Part 2. Again, an infant is seated in an appropriate chair at a table on which two toys rest. An adult enters the room and sits at the table across from the infant. He does NOT make eye contact with the infant. He does NOT engage the infant in an interaction. He does NOT connect in any way with the infant. He simply picks up a toy and plays for a short time, returns the toy to its spot, and leaves. A second adult enters the room. He makes eye contact with the infant, engages the infant in an interaction, and enjoys a connection with the infant. He then looks quizzically at the two toys and the infant. The infant does not respond by pointing out a toy. The infant does not seem to know which toy to pick. Without a connection, the infant did not learn which toy was best. He did not learn which toy to pick and has nothing to share with the second adult. We learn best from those with whom we have a relationship, not strangers. But, there is another, even more intriguing twist ahead in…

Part 3 (my favorite part). Same scenario—an infant sits at a table that has two toys on it. An adult sits across the table, makes eye contact with the infant and engages the infant in an interaction. Once the connection is established, the adult picks up a toy and begins to play with it. But he looks bored with the toy. He does not enjoy the toy. It was a poor choice for him. He puts the toy back in its spot and leaves. A second adult comes in and established contact with the infant. Once the connection is established, he looks from toy to toy and then to the infant. The infant picks a toy for the adult…but NOT the one the first adult was bored with. He picks the other toy! The infant recognized the first adult’s boredom and corrected for his choice when helping the second adult.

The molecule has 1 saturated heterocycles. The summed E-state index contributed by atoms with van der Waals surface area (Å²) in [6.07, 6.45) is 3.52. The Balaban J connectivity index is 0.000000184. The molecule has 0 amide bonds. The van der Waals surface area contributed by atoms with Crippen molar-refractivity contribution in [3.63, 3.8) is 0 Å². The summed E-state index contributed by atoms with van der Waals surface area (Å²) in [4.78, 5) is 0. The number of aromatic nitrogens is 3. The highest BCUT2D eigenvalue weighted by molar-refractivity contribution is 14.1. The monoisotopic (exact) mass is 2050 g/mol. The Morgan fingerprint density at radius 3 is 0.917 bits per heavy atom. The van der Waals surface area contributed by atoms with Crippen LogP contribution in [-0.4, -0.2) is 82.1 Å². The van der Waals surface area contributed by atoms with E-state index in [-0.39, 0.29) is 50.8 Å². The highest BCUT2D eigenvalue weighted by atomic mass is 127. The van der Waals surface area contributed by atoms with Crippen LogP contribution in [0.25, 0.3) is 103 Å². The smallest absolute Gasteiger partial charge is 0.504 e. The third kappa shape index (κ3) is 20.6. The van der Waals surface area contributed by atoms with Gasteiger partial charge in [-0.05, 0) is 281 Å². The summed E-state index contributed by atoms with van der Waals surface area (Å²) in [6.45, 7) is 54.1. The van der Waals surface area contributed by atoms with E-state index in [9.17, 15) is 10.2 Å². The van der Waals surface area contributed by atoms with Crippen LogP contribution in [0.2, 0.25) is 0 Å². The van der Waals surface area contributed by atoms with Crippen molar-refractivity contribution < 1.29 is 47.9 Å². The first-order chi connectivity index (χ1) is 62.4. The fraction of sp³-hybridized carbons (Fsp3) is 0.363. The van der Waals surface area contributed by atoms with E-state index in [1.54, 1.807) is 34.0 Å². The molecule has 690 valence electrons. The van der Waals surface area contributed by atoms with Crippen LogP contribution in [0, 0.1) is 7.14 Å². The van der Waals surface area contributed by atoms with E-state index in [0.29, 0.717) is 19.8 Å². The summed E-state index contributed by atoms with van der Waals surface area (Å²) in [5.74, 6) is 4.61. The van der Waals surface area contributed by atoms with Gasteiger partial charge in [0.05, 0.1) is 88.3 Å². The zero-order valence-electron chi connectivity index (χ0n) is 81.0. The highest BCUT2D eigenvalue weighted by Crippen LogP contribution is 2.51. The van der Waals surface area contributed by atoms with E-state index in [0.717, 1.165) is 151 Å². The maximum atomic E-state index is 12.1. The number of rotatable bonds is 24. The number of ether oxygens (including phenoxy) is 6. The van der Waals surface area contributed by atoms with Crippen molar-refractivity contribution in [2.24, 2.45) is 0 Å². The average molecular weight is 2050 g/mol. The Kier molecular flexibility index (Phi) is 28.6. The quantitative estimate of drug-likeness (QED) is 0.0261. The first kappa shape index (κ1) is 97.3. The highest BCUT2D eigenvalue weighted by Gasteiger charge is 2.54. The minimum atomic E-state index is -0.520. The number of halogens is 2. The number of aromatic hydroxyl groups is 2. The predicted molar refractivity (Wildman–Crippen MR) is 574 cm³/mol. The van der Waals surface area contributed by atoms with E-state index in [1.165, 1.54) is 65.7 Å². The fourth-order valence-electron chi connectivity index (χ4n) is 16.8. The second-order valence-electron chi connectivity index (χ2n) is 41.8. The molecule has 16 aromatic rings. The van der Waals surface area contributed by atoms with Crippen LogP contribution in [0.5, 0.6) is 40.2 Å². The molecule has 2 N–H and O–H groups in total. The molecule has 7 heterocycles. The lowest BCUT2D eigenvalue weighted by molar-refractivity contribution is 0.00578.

Think about what this means for our parenting practices. Our children need us to interact with them and connect with them before they learn from us. They learn out of relationship. When we have a relationship with our children, they even learn from our mistakes and can correct for that mistake in the future. You might ask, “So what?” If I were only concerned with toys, I would ask the same thing. However, if this is true for toys it is likely true for behaviors like hard work and kindness as well. It is probably true for attitudes like politeness and generosity. It is likely needed to pass on values like love and compassion. Our children need us to connect with them and form relationships with them so they can learn the important behaviors, attitudes, and values of life. In other words, our relationship with our children will shape the tomorrow in which we grow old. What kind of tomorrow will your relationship with your children create?